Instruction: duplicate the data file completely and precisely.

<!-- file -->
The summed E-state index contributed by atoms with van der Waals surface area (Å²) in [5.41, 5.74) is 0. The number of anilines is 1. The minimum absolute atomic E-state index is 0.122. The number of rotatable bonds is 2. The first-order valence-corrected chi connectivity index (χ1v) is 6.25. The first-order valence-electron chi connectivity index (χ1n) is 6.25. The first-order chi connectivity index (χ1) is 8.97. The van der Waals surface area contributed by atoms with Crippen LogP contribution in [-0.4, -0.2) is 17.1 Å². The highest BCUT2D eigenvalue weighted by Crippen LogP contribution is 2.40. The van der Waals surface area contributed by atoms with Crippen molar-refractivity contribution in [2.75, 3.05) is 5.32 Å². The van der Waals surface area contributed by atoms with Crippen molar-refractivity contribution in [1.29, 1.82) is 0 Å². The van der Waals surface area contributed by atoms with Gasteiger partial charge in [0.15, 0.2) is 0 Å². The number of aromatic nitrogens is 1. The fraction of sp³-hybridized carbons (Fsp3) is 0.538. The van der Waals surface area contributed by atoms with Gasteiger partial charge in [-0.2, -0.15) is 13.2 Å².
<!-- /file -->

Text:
The summed E-state index contributed by atoms with van der Waals surface area (Å²) in [5.41, 5.74) is 0. The number of anilines is 1. The minimum absolute atomic E-state index is 0.122. The number of rotatable bonds is 2. The first-order valence-corrected chi connectivity index (χ1v) is 6.25. The first-order valence-electron chi connectivity index (χ1n) is 6.25. The first-order chi connectivity index (χ1) is 8.97. The van der Waals surface area contributed by atoms with Crippen LogP contribution in [-0.4, -0.2) is 17.1 Å². The highest BCUT2D eigenvalue weighted by Crippen LogP contribution is 2.40. The van der Waals surface area contributed by atoms with Crippen molar-refractivity contribution in [2.75, 3.05) is 5.32 Å². The van der Waals surface area contributed by atoms with Crippen molar-refractivity contribution in [1.29, 1.82) is 0 Å². The van der Waals surface area contributed by atoms with Gasteiger partial charge in [0.15, 0.2) is 0 Å². The number of aromatic nitrogens is 1. The fraction of sp³-hybridized carbons (Fsp3) is 0.538. The van der Waals surface area contributed by atoms with Gasteiger partial charge in [-0.2, -0.15) is 13.2 Å².